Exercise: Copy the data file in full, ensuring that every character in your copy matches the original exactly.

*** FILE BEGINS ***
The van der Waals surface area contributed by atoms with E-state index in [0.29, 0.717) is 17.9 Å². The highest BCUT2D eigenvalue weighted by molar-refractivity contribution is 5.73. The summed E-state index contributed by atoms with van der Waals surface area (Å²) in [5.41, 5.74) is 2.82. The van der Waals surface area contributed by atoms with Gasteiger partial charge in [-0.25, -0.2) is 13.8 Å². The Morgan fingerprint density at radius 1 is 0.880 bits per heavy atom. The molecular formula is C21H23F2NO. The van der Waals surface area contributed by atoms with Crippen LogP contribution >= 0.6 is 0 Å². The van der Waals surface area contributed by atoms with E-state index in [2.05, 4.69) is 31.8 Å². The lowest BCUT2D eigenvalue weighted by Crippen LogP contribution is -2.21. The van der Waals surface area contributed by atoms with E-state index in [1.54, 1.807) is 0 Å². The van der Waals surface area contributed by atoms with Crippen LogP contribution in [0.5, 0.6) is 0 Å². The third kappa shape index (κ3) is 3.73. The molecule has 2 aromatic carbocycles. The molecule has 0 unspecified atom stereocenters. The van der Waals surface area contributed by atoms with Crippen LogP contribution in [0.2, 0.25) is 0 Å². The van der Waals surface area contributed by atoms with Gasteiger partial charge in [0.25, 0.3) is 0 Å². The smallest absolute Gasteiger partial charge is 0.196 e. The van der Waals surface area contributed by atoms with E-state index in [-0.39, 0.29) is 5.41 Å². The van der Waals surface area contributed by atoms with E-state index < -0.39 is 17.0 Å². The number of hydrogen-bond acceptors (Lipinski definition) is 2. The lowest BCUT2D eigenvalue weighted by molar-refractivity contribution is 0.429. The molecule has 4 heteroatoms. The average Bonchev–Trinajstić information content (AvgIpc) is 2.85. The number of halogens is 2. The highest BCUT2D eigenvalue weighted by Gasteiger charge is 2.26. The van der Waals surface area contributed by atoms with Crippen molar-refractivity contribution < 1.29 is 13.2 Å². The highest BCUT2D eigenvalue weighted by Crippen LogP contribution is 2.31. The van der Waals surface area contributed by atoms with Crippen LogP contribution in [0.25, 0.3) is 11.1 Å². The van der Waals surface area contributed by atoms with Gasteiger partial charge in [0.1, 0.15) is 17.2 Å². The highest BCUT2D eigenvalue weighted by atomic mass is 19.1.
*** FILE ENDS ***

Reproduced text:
The van der Waals surface area contributed by atoms with E-state index in [0.29, 0.717) is 17.9 Å². The highest BCUT2D eigenvalue weighted by molar-refractivity contribution is 5.73. The summed E-state index contributed by atoms with van der Waals surface area (Å²) in [5.41, 5.74) is 2.82. The van der Waals surface area contributed by atoms with Gasteiger partial charge in [-0.25, -0.2) is 13.8 Å². The Morgan fingerprint density at radius 1 is 0.880 bits per heavy atom. The molecular formula is C21H23F2NO. The van der Waals surface area contributed by atoms with Crippen LogP contribution >= 0.6 is 0 Å². The van der Waals surface area contributed by atoms with E-state index in [2.05, 4.69) is 31.8 Å². The lowest BCUT2D eigenvalue weighted by Crippen LogP contribution is -2.21. The van der Waals surface area contributed by atoms with E-state index in [1.54, 1.807) is 0 Å². The van der Waals surface area contributed by atoms with Crippen LogP contribution in [0.5, 0.6) is 0 Å². The third kappa shape index (κ3) is 3.73. The molecule has 2 aromatic carbocycles. The molecule has 0 unspecified atom stereocenters. The van der Waals surface area contributed by atoms with Crippen LogP contribution in [0.2, 0.25) is 0 Å². The van der Waals surface area contributed by atoms with Gasteiger partial charge in [0.25, 0.3) is 0 Å². The smallest absolute Gasteiger partial charge is 0.196 e. The van der Waals surface area contributed by atoms with E-state index in [-0.39, 0.29) is 5.41 Å². The van der Waals surface area contributed by atoms with E-state index < -0.39 is 17.0 Å². The number of hydrogen-bond acceptors (Lipinski definition) is 2. The lowest BCUT2D eigenvalue weighted by molar-refractivity contribution is 0.429. The molecule has 4 heteroatoms. The average Bonchev–Trinajstić information content (AvgIpc) is 2.85. The number of halogens is 2. The highest BCUT2D eigenvalue weighted by Gasteiger charge is 2.26. The van der Waals surface area contributed by atoms with Crippen molar-refractivity contribution < 1.29 is 13.2 Å². The highest BCUT2D eigenvalue weighted by Crippen LogP contribution is 2.31. The van der Waals surface area contributed by atoms with Crippen LogP contribution in [0.25, 0.3) is 11.1 Å². The van der Waals surface area contributed by atoms with Gasteiger partial charge in [0.1, 0.15) is 17.2 Å². The highest BCUT2D eigenvalue weighted by atomic mass is 19.1.